Charles Darwin Facts

Charles Darwin Facts

"Let's not ignore facts... scientific facts support Charles Darwin."

Charles Darwin FactsYou may have been told that scientific facts support Charles Darwin, but have you ever delved into those facts for yourself? If not, let's consider those "scientific" facts as they related to Charles Darwin.

Charles Darwin identified the cell as the basic building block of life, which is true. But Darwin didn't have the modern electron microscope and therefore assumed the cell to be just some uniform blob. But today's electron microscope reveal a different set of facts: the cell actually is an incredibly complex organic machine. Unknown to Charles Darwin, each cell is made of about 10,000,000,000,000 (ten trillion) atoms organized into highly specific, distinct and interdependent parts, all of which are need for the cell to exist in the first place.

To put that into perspective, imagine being shipwrecked on an island that you aren't sure is inhabited and coming across 10 stones on the ground that together form the shape of the letter "C". You may look down at those 10 stones and wonder if they had been positioned in the shape of the letter by someone or if the shape of the letter they formed is just a random occurrence.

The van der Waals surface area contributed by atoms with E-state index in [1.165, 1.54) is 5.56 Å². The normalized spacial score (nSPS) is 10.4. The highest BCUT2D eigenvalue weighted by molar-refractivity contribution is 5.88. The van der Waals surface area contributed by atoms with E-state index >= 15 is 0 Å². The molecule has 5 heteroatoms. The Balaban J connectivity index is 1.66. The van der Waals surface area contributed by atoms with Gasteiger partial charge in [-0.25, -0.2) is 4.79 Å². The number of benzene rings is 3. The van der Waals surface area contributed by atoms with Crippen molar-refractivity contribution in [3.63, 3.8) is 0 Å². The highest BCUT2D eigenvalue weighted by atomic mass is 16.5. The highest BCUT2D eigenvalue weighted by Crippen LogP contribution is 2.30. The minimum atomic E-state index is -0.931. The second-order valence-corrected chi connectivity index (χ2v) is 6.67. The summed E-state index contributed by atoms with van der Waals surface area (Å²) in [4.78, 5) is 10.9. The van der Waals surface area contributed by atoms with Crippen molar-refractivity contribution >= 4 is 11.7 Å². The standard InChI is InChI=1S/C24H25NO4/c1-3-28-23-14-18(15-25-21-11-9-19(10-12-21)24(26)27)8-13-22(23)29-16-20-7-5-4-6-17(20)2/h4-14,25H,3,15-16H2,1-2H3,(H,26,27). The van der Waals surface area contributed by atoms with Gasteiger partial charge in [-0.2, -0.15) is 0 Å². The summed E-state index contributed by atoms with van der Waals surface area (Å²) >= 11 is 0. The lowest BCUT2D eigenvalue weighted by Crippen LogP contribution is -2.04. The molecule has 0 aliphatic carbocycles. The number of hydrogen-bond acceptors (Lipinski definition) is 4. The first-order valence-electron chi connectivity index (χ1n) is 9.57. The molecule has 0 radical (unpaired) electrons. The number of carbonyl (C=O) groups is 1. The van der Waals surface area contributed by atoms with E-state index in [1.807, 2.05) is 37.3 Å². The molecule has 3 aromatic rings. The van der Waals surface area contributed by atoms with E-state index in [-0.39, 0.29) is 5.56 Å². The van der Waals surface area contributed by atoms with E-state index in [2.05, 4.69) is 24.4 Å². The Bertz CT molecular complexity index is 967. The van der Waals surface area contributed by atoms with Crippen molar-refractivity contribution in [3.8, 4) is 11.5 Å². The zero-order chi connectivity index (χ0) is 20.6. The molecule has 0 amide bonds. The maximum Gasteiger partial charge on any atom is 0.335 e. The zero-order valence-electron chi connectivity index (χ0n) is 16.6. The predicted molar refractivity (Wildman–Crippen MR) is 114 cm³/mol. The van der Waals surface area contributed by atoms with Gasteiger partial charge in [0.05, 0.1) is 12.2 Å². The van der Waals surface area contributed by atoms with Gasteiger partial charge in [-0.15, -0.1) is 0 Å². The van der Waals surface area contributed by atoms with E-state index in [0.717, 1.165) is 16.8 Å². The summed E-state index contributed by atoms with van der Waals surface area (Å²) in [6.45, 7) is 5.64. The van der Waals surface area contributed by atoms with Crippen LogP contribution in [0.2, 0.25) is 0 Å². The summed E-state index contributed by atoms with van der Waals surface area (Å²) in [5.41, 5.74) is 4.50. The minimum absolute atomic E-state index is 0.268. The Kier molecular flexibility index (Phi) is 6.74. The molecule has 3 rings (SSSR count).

But imagine coming across 10,000,000,000,000 stones on the ground that together spell out all of Shakespeare's plays. You couldn't attribute that to some random occurrence, could you? You would have to conclude that somebody laid out those stones with intent.

The random mutations Charles Darwin wrote about in his book, On the Origin of Species by Means of Natural Selection, or the Preservation of Favoured Races in the Struggle for Life cause minute variations within species. They give us the zebra vs. the horse. But claiming that random mutations built the animal and plant kingdoms is like claiming that a final coat of paint built a car. It's nonsense, as Charles Darwin himself warned us in advance:

"Natural selection acts only by taking advantage of slight successive variations; she can never take a great and sudden leap, but must advance by short and sure, though slow steps... If it could be demonstrated that any complex organ existed, which could not possibly have been formed by numerous, successive, slight modifications, my theory would absolutely break down. But I can find no such case." (Charles Darwin, "On the Origin of Species by Means of Natural Selection, or the Preservation of Favoured Races in the Struggle for Life," 1859, pp. 158 & 162)